Today the Church celebrates an event in the life of Jesus that showed us the gateway to heaven. As a biblical fact, Jesus’ Baptism at the River Jordan is also an event celebrated by all Christians. What do we learn about this vital first sacrament in our Catholic faith, and how can we keep the spirit of our baptisms alive in our lives and for our families?
Baptism at the center of it all
John the Baptist had been baptizing repentant Jews for some time when Jesus approached him at the banks of the Jordan. The Holy one asked to be baptized. John was stymied: How could He who is without sin be cleansed of sin? How could He who was God pretend to dedicate himself to God through baptism? And how could John perform a rite over his Lord? I am not fit to stoop down and untie the thong of His sandals.(Mark 1:7) Jesus replied: Let it be so now, for thus it is fitting for us to fulfill all righteousness. (Matthew 3:15).
Salvation history pointed to Baptism, when the Spirit of God was moving over the surface of the waters. (Genesis 1:2) Noah and his family were saved in water. The Israelites were saved from Pharoah’s soldiers when they crossed through the Red Sea.
And John the Baptist, as the forerunner to Jesus, clarified that his was merely a baptism in water, and that a baptism in the Spirit would follow when Jesus appeared: I baptized you with water; but He will baptize you with the Holy Spirit. (Mark 1:8). And we all know the rest: and behold, a voice out of the heavens said, “This is My beloved Son, in whom I am well-pleased.” (Matthew 3:17)
This marks the beginning of Jesus public ministry. And, while he did not need to be cleansed of original sin, as we do, and he did not need a way to be restored to heaven, as we do, he gave us a model to follow. The Catechism states:
All the Old Covenant prefigurations find their fulfillment in Christ Jesus. He begins his public life after having himself baptized by St. John the Baptist in the Jordan. After his resurrection Christ gives this mission to his apostles: “Go therefore and make disciples of all nations, baptizing them in the name of the Father and of the Son and of the Holy Spirit, teaching them to observe all that I have commanded you.” (Catechism of the Catholic Church 1223)
Baptism in Church history
Your parents dedicated you to God when you were baptized in the name of the Father, Son and Holy Spirit. You were marked with Holy Oil as one of Christ’s own forever. In the early years of the Church, stinging oil was used, to brandish you – like a cattle owner brandishes his animals – as belonging to Christ. Original sin was wiped away, sanctifying Grace entered your soul, and you became a member of Christ’s Body, His Church.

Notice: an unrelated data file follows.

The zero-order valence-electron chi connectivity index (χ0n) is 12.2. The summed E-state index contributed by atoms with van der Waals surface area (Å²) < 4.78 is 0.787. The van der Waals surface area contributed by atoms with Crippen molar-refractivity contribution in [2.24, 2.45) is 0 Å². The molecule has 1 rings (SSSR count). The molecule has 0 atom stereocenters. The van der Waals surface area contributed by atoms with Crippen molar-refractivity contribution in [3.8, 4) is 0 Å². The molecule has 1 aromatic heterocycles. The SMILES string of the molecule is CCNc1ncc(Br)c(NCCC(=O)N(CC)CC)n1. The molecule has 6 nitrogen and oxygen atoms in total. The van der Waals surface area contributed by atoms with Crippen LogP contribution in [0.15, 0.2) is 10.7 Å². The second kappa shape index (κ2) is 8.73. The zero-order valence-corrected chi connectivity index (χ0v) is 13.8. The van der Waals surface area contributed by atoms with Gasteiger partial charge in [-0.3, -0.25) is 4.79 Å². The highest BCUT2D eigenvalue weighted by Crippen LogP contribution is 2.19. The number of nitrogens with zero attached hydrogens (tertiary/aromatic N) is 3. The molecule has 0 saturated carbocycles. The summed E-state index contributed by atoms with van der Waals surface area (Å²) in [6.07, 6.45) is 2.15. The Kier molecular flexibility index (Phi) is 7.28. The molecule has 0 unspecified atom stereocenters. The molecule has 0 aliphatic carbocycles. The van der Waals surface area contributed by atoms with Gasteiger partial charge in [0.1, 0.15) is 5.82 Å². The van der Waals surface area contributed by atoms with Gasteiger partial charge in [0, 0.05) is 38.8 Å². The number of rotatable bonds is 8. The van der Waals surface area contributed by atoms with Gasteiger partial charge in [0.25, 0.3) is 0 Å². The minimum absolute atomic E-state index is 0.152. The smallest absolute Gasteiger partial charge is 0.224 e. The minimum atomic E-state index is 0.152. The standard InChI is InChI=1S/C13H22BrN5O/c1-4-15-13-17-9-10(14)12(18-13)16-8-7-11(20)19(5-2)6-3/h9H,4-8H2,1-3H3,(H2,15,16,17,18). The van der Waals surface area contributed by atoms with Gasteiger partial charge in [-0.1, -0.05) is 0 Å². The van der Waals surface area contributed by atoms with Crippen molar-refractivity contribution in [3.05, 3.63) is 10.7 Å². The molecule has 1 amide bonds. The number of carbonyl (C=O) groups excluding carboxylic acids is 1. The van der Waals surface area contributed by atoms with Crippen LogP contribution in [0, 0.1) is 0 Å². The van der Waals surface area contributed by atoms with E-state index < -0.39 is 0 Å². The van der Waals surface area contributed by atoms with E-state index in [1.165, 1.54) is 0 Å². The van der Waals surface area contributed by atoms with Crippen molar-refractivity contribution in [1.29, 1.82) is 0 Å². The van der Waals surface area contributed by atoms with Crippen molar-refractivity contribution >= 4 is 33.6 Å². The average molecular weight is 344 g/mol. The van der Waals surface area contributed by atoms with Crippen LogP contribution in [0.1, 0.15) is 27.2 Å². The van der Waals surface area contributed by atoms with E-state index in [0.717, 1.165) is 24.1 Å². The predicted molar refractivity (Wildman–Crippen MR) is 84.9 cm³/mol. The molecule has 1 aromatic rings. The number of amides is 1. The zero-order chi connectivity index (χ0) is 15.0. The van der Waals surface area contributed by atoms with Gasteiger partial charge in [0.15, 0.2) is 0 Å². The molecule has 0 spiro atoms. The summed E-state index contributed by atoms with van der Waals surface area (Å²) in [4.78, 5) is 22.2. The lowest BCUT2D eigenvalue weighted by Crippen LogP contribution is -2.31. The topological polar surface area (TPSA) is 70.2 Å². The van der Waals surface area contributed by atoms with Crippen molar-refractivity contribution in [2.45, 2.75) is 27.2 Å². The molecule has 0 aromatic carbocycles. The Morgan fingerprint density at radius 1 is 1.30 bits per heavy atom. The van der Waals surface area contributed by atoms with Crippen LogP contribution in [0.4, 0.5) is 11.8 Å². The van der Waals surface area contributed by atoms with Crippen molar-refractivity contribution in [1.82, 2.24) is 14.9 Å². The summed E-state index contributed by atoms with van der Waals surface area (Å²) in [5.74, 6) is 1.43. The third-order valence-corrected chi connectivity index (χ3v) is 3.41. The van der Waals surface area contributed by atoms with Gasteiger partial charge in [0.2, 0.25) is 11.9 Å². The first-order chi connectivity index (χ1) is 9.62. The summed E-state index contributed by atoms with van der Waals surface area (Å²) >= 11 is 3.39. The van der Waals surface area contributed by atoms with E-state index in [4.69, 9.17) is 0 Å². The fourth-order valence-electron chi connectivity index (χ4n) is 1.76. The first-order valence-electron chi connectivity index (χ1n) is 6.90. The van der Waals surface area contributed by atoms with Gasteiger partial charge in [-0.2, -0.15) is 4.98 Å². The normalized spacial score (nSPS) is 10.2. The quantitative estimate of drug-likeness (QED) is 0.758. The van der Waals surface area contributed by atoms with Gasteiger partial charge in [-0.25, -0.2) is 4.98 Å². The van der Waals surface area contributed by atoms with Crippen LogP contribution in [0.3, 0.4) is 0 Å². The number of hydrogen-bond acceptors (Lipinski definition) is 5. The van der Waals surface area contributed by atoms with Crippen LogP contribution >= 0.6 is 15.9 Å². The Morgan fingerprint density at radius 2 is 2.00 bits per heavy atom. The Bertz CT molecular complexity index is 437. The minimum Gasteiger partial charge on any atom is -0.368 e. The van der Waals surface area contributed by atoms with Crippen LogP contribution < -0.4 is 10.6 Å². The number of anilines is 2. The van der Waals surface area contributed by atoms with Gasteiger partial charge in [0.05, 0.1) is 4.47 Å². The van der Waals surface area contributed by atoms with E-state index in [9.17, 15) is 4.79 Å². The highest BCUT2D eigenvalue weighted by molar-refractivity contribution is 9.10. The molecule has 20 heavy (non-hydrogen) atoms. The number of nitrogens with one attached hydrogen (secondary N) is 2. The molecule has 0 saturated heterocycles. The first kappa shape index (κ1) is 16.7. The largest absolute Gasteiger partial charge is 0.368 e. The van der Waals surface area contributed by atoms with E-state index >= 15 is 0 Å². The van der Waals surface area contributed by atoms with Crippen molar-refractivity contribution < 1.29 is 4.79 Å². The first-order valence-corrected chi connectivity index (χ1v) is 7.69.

Through the Sacraments of Initiation – Baptism, First Communion and Confirmation – you affirmed your commitment to Christ, your communion with His Body. We work that out amidst the day-to-day blessings and challenges we face. Even those lost lambs can be found, by their mark.
Martin Luther was known to say: When times got tough, I would touch my forehead and feel the imprint of my branding; I am Christ’s, and not my own.
Luther was a protestant leader, and Christian unity fragmented over not only Church authority but over the meaning and significance of Baptism, especially infant baptism. When Mark Twain was asked, Do you believe in infant baptism, he replied, “Heck, I’ve seen it!”
Among the over 10,000 Protestant denominations, dividing lines can be drawn around baptism. Which baptize in the name of the Father, Son and Holy Spirit? For Catholic converts, if they were baptized in the Trinity, their baptism is accepted as valid. Protestants divide over baptizing babies vs. young adults.
These are issues that continue to fracture the broken body of Christ’s Church. In the early days of Protestantism, the issue was: Should protestants who had been baptized in the Catholic Church be re-baptized in their new-found break-away churches.
The fact that Baptism lies at the center of it all is relevant. Baptism is a dividing line in unity with Christ. Grace comes to us through His Body, the Church.
How to celebrate Baptism in your families
My first three children were baptized in the Episcopal Church, as was my husband and I, as babies. Our Baptisms were accepted by the Catholic Church. The tradition in the Episcopal Church is to baptize on high feast days. My third child was baptized on today’s feast, The Baptism of Our Lord. What a day to celebrate a Baptism!
We always have a birthday cake on Baptism birthdays. I always asked the priest to give my children a special blessing, on the way out of Mass, to honor this week of the Baptism birthday. For my daughter whose Baptism birthday is today, we have a special tape, where we listen to the homily recorded at her Baptism. The homilist said: “There has never been another (her name), and there never will be another (her name), even if someone else shares her name.” It’s a lovely tradition, and reminds her how special she is, not only to us, but to the Lord. She was created uniquely by him, he has counted the very hairs on (her) head. (Luke 12:7)
As you celebrate the Baptism of Our Lord, remember to celebrate your own Baptism. Establish traditions so you can honor your “new birth” as much as your birth-day.
Activities for young children for the Baptism of Our Lord